Carnival Spirit Cruise Ship
This article is part of a series showcasing cruise ships on the seven seas. Before we begin, we'll do a quick overview of cruise terms - to help you better understand the maritime terms which come with describing cruise ships.
Gross Tonnage: Gross tonnage is the standard measurement of size of ship in the cruise industry. Despite the sound of its meaning, a gross tonnage is actually a measure of interior volume of space onboard, rather than actual ship weight. 1 gross ton is equal to 100 cubic feet of interior volume.
Knots: A knot is the standard speed measurement of a cruise ship, or any maritime vessel for that matter. One knot is equal to one nautical mile per hour (a nautical mile being 6076 feet, rather than 5280 for land miles) 1 knot is roughly equivalent to 1.15 mph.
Beam: The width of the ship, measured in feet or meters.
Draft: The depth of the ship below the waterline. If diving underneath a vessel, this is how deep you would need to dive to reach the keel (bottom) of the vessel.
Guest Capacity (Double Occupancy) - Measured in terms of 2 guests per stateroom. Maximum capacity is a different measurement which is a function of the exact lifeboat capacity onboard. I.e., a cruise ship is not permitted to sail with a full guest and crew count which exceeds the lifeboat spaces available.
Carnival Spirit Statistics
Gross Tonnage: 86,000
Guest Capacity: 2,124
Length: 963 ft
Beam: 106 ft
Year Built: 2001
Shipyard: Kvaerner Masa-Yards Helsinki, Finland
Ship Class: Spirit Class
Cost: $375 Million USD
Ever been Onboard a Carnival Ship?
All of Carnival's ships have a unique theme in each public space, designed around the central concept of the vessel. Though vessels built in the same ship class have similar deck plans, no two ships in the Carnival fleet have the same interior design. The Carnival Spirit's central concept is famous artistic styles. Throughout this ship and this entire class of vessel, you'll notice a very strong attention to detail towards artwork.
The ship's public spaces are named after many classic icons. Onboard, you'll step into the Spirit Atrium - one of the tallest in Carnival's fleet complete with three glass elevators. Walking forward, you'll enter the Louis XIV Casino, forward to the Champions Sports Bar, Club Cool Jazz Club and the Fountain Cafe. All the way forward, you'll find Pharaoh's Palace main lounge - the main theater onboard.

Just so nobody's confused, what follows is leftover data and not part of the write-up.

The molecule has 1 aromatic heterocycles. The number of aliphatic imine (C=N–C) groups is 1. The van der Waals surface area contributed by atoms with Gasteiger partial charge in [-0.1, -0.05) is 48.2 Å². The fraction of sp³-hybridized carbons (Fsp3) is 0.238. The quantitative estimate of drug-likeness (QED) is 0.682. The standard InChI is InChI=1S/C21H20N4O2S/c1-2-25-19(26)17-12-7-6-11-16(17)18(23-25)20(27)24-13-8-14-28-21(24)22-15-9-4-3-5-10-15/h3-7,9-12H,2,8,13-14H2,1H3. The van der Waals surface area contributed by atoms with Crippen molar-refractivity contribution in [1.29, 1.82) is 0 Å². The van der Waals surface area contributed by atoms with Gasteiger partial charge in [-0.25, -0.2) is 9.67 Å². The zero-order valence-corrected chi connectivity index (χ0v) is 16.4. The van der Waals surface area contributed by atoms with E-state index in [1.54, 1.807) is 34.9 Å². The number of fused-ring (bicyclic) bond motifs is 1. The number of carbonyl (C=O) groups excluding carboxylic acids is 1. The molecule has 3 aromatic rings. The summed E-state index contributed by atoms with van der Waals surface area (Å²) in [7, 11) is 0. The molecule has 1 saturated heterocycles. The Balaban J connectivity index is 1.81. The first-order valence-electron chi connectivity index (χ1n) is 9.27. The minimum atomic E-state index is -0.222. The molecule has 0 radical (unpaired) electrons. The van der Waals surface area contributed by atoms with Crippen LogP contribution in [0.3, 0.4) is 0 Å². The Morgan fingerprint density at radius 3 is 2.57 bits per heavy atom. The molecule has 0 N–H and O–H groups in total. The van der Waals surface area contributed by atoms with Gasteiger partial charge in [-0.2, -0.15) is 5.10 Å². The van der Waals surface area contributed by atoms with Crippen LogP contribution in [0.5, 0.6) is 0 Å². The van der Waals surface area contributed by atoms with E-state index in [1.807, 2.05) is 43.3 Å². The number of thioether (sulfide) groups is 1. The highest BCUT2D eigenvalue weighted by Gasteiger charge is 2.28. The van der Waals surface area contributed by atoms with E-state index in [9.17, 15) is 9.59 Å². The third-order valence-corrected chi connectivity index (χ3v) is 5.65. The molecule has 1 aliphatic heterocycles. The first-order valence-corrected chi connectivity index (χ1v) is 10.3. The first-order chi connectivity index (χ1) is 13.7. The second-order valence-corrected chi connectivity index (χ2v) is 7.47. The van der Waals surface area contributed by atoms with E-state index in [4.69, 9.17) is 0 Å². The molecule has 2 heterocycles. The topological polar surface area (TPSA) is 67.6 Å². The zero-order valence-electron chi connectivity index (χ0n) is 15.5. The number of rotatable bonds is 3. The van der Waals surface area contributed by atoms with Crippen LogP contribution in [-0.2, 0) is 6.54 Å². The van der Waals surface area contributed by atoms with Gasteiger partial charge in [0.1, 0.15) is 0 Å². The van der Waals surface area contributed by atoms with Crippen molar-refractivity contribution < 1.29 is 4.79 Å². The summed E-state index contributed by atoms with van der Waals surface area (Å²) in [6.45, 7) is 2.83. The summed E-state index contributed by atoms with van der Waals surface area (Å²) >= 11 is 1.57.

This class of ship has a 3 deck high theater, with an interior promenade wrapping around the space underneath the stadium seating on the second deck of the theater. Just below the main theater, you'll find a cabaret lounge where comedy shows are often hosted. Here you'll find Versailles - a very ornate lounge boasting artistic works throughout.
Heading all the way aft, you'll find yourself in the empire dining room - an elegantly designed two story main dining room complete with a central grand staircase. One deck up on the Atlantic deck you'll find a wedding chapel, library and the Shanghai Piano Bar - unique spaces for differing needs. Each space onboard is different and offers a new surprise which really makes exploring the ship a lot of fun.
Stateroom categories range from interior (no windows, though cozy), to ocean view, verandah (balcony) and of course, suites. There are many categories to choose from. Keep in mind, when booking you can either have the ship select the room for you, or you can do it yourself. The ship will often provide free upgraded categories (from my experience) if you let them choose - which is a nice bonus.
However, if you do want to select, you'd want to shoot for a room close to one of the major elevator banks and ideally low and center if you are prone to motion sickness and would like the least vibration. Any room however will suit you well as guest rooms are not located in the very noisy and heavy motion areas. That's reserved for the crew!
This industry is based heavily on seasonality. That is, if you are looking for the lowest-priced cruises, you'll want to shoot for an off-peak voyage. (Generally Fall and Winter Sailings) If your travel schedule is limited and you don't mind paying the extra price tag, sailing during peak times is great. (Summer, Spring Break and Major Holidays)
Keep in mind the cruise fare you pay generally determines the stature of your fellow guests. Pricey cruise? Expect elegant travelers. Cheap cruise? Expect college students and retirees. Of course every sailing does have a good mix and you can always find fellow cruisers with similar tastes in mind, given the number of guests sailing onboard.
Looking for the deck plans? Check out this official page
If you are looking for current pricing and availability for a cruise, Carnival's site offers up the latest information at Carnival.com. Keep in mind the ships do relocate often so any specific itinerary for this ship will change with time.